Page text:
Skip to main content

Belmont Tank Traps

Belmont Tank Traps
Belmont Tank Traps - One of the Tank Traps with an Australia Remembers plaque attached
Belmont Tank Traps - Detail on the "Cold Tea Creek" plaque
0 / 0
Description / Background

Two 'Tank Traps' are located next to the Cold Tea Creek bridge in Belmont South. They were used to defend the area during the Second World War. Each trap is a concrete tetrahdon, standing 1.7 metres high, and 'dumble' (refer inscription).

Attached to one of the structures is a bronze plaque, inscribed with information about the traps and their purpose. It was installed as part of the Australia Remembers campaign to commemorate the 50th anniversary of the end of the war. The plaque was unveiled on 20 December 1996. 


Australia Remembers 1945–1995

Belmont Tank Traps

These two concrete tetrahdons or 'tank traps' formed part of the Belmont Anti Tank Ditch which stretched in a straight line from this site to the sea. 

The ditch was a major defense installation constructed by army and civilian units in late 1942 as the southern perimeter defence of the port of Newcastle. 

At the time it was anticipated that the Japanese may attempt a beach landing between Belmont and Swansea Channel. 

The ditch was designed to prevent enemy tanks proceeding north to Newcastle. It replaced the winding Cold Tea Creek which linked the Lake to Belmont Lagoon. 

Two interlocking rows of tank traps were located on the southern bank of the Ditch to obstruct the movement of tanks. 

Twenty seven acres of defense scrub land to the immediate south of the ditch were cleared to deny cover to enemy forces. 

Timber posts or Dumble Tank Stops were located every five feet along the northern bank of the ditch. Many are still in place.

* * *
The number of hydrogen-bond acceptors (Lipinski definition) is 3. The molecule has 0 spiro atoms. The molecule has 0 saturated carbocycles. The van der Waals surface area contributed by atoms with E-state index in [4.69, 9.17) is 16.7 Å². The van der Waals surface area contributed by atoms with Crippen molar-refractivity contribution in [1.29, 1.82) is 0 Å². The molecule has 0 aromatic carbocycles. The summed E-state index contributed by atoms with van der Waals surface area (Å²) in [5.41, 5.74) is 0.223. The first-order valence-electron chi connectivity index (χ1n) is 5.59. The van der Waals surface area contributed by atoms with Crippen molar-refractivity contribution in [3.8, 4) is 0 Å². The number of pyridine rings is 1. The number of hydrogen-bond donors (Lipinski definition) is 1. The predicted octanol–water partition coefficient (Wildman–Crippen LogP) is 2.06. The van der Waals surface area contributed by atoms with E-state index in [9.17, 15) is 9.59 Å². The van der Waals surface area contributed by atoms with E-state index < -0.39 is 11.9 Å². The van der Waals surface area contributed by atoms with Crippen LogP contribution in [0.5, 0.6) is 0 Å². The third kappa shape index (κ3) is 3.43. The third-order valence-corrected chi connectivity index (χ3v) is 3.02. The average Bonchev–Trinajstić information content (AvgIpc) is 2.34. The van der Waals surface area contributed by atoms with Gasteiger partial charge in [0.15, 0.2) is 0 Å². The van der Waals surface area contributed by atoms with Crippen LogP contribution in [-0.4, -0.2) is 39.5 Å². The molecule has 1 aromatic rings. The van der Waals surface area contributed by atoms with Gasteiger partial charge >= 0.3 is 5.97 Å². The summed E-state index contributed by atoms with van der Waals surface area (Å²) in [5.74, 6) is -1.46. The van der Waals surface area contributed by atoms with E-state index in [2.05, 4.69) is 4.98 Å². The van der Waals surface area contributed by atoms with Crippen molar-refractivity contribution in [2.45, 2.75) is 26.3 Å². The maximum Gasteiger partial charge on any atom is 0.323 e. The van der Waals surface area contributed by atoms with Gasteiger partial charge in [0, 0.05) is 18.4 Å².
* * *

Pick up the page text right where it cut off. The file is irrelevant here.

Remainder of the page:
The posts formed a vertical barrier to any tanks that gained access to the Ditch.

The bridge nearby was built of timber. In the event of an attack it could be collapsed quickly into the Ditch by the withdrawal of 5 bolts.

An extensive post and barbed wire beach defense system extended from Redhead to Swansea Channel.

Jungle training of troops was conducted in the forested Jewells area where the sand dunes ranged from twenty to one hundred feet in height.

Army establishments were located at Blacksmiths, Jewells and Gateshead.

As the Allied Forces advanced northwards in the Pacific during 1943 and 1944 so the importance of the beach and port defenses of Port Newcastle receded.

These tank traps or tetrahdons stand as a testimony to the determination of Australians in the face of the danger to which this region was exposed during the dark days of  World War II.

20th December 1996. Alan Shields. Hon Peter Morris MHR.

Do you know more about this war Memorial?

Click here to learn how you can contribute
Cold Tea Creek
Pacific Highway near Capri Close
Belmont South NSW 2280
Local Government Area
Lake Macquarie, City of
Location status
Original location
Memorial type
Dedication date
20 December 1996
Second World War, 1939–45